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Ideas of Frank Jackson, by Text

[Australian, b.1943, Professor at the Australian National University.]

1977 Statements about Universals
p.89 p.89 Nominalists cannot translate 'red resembles pink more than blue' into particulars
p.90 p.90 Colour resemblance isn't just resemblance between things; 'colour' must be mentioned
1979 On Assertion and Indicative Conditionals
p.22 'If A,B' affirms that A⊃B, and also that this wouldn't change if A were certain
p.404 Conditionals are truth-functional, but should only be asserted when they are confident
1981 Conditionals and Possibilia
p.37 The truth-functional account of conditionals is right, if the antecedent is really acceptable
1982 Epiphenomenal Qualia
p.166 If a blind persons suddenly sees a kestrel, that doesn't make visual and theoretical kestrels different
p.399 No one bothers to imagine what it would really be like to have ALL the physical information
1 p.442 Mary learns when she sees colour, so her complete physical information had missed something
1986 What Mary Didn't Know
p.159 I say Mary does not have new knowledge, but knows an old fact in a new way
p.166 Is it unfair that physicalist knowledge can be written down, but dualist knowledge can't be
1.4 p.15 Mary knows all the physical facts of seeing red, but experiencing it is new knowledge
1987 Conditionals
p.23 There are some assertable conditionals one would reject if one learned the antecedent
1998 From Metaphysics to Ethics
Ch.1 p.5 Something can only have a place in a preferred account of things if it is entailed by the account
Ch.1 p.11 Possible worlds could be concrete, abstract, universals, sentences, or properties
Ch.1 p.14 In physicalism, the psychological depends on the mental, not the other way around
Ch.1 p.19 Egocentric or de se content seems to be irreducibly so
Ch.1 p.26 Serious metaphysics cares about entailment between sentences
Ch.2 p.28 Conceptual analysis studies whether one story is made true by another story
Ch.2 p.47 Long arithmetic calculations show the a priori can be fallible
Ch.3 p.56 Intuitions about possibilities are basic to conceptual analysis
Ch.3 p.57 Smooth reductions preserve high-level laws in the lower level
Ch.3 p.60 Analysis is finding necessary and sufficient conditions by studying possible cases
Ch.3 p.68 Is the dependence of the psychological on the physical a priori or a posteriori?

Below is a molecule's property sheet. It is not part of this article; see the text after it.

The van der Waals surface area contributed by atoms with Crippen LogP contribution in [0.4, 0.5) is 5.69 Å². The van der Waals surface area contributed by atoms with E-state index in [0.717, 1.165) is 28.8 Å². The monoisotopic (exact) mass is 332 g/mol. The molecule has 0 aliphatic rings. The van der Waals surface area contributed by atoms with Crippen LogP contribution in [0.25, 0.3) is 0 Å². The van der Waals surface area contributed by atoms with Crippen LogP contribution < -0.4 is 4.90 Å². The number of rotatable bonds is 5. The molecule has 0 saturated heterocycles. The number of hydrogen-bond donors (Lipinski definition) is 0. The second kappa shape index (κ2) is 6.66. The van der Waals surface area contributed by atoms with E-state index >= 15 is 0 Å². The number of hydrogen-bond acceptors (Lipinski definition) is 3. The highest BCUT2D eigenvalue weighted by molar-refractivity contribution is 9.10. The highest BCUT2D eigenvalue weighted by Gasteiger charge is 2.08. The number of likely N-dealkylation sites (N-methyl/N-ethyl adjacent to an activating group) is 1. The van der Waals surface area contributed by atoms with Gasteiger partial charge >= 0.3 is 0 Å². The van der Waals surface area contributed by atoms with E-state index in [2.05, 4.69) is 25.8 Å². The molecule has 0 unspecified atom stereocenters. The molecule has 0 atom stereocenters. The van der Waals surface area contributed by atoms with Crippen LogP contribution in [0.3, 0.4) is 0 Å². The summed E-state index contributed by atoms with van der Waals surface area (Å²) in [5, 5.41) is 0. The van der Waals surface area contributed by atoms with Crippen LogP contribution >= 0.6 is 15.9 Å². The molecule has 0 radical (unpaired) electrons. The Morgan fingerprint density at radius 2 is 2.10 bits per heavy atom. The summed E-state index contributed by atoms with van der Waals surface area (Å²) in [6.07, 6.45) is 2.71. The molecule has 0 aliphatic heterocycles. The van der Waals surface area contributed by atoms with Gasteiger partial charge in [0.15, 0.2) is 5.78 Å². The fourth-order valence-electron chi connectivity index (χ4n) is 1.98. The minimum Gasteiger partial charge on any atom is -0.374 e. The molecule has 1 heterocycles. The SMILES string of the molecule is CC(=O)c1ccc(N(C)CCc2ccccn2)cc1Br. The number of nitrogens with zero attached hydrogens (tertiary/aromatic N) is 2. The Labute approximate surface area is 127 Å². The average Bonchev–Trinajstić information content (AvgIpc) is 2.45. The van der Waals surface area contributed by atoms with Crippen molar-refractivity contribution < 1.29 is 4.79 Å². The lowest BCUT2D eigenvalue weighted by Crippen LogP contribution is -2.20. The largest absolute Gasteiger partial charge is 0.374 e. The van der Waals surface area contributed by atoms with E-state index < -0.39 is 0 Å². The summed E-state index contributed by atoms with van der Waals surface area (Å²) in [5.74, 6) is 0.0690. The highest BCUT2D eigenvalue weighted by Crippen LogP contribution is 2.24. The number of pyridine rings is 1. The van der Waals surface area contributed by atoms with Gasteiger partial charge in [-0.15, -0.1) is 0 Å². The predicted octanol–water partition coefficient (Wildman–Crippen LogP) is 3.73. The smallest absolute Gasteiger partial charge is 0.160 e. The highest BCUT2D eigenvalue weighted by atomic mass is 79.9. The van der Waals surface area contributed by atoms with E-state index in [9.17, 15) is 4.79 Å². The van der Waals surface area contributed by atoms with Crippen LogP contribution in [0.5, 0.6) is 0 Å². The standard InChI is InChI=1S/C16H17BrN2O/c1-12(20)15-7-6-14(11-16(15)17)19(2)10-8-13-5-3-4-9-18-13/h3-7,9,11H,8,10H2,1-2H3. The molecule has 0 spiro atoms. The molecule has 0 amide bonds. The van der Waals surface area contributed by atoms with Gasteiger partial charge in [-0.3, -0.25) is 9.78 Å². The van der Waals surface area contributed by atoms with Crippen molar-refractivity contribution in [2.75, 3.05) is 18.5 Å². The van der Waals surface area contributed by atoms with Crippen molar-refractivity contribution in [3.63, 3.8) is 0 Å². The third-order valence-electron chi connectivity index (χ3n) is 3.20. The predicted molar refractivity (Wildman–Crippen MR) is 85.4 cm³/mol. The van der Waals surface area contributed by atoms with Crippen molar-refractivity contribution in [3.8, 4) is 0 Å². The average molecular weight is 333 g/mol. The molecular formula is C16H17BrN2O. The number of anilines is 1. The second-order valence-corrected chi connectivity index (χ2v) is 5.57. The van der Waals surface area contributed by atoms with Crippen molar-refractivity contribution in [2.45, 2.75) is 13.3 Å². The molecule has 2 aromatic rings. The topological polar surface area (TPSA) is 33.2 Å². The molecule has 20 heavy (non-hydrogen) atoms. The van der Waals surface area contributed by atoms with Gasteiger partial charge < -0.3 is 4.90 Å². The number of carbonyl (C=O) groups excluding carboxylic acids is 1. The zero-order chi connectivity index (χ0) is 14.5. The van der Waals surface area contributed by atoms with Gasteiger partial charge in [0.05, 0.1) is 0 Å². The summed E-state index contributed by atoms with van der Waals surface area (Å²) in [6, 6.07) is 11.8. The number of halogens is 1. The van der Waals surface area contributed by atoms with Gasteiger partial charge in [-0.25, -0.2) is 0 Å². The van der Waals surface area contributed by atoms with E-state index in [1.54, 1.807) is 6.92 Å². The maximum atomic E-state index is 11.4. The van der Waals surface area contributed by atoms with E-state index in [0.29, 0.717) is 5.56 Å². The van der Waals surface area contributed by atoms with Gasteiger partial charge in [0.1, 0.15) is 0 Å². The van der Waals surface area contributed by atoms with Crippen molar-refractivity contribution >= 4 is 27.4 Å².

Ch.3 p.70 We should not multiply senses of necessity beyond necessity
Ch.3 p.73 I can understand "He has a beard", without identifying 'he', and hence the truth conditions
Ch.3 p.79 Keep distinct the essential properties of water, and application conditions for the word 'water'
Ch.3 p.89 We examine objects to determine colour; we do not introspect
Ch.3 n25 p.71 Mathematical sentences are a problem in a possible-worlds framework
Ch.4 p.97 Redness is a property, but only as a presentation to normal humans
Ch.4 n3 p.92 If different states can fulfil the same role, the converse must also be possible
Ch.5 p.118 Truth supervenes on being
Ch.5 p.118 Successful predication supervenes on nature
Ch.5 p.130 Folk psychology covers input, internal role, and output
Ch.5 p.131 Moral functionalism says moral terms get their meaning from their role in folk morality
Ch.5 p.133 Folk morality does not clearly distinguish between doing and allowing
Ch.5 p.134 It is hard to justify the huge difference in our judgements of abortion and infanticide
Ch.5 p.136 Which are prior - thin concepts like right, good, ought; or thick concepts like kindness, equity etc.?
p.22 p.22 Baldness is just hair distribution, but the former is indeterminate, unlike the latter
p.28 p.19 Conceptual analysis is needed to establish that metaphysical reductions respect original meanings
2006 Conditionals
'Equiv' p.212 '', '&', and 'v' are truth functions: the truth of the compound is fixed by the truth of the components
'Equiv' p.213 Modus ponens requires that A→B is F when A is T and B is F
'Equiv' p.213 When A and B have the same truth value, A→B is true, because A→A is a logical truth
'Equiv' p.213 (A&B)→A is a logical truth, even if antecedent false and consequent true, so it is T if A is F and B is T
'Famous' p.216 In the possible worlds account of conditionals, modus ponens and modus tollens are validated
'Indicative' p.221 Possible worlds for subjunctives (and dispositions), and no-truth for indicatives?
'No-truth' p.219 Only assertions have truth-values, and conditionals are not proper assertions
'Possible' p.214 We can't insist that A is relevant to B, as conditionals can express lack of relevance
'Possible' p.215 Possible worlds account, unlike A⊃B, says nothing about when A is false
2010 Possible Worlds and Necessary A Posteriori
1 p.257 How can you show the necessity of an a posteriori necessity, if it might turn out to be false?
1 p.257 Quine may have conflated de re and de dicto essentialism, but there is a real epistemological problem
5 p.261 How do we tell a table's being contingently plastic from its being essentially plastic?
6 p.261 An x is essentially F if it is F in every possible world in which it appears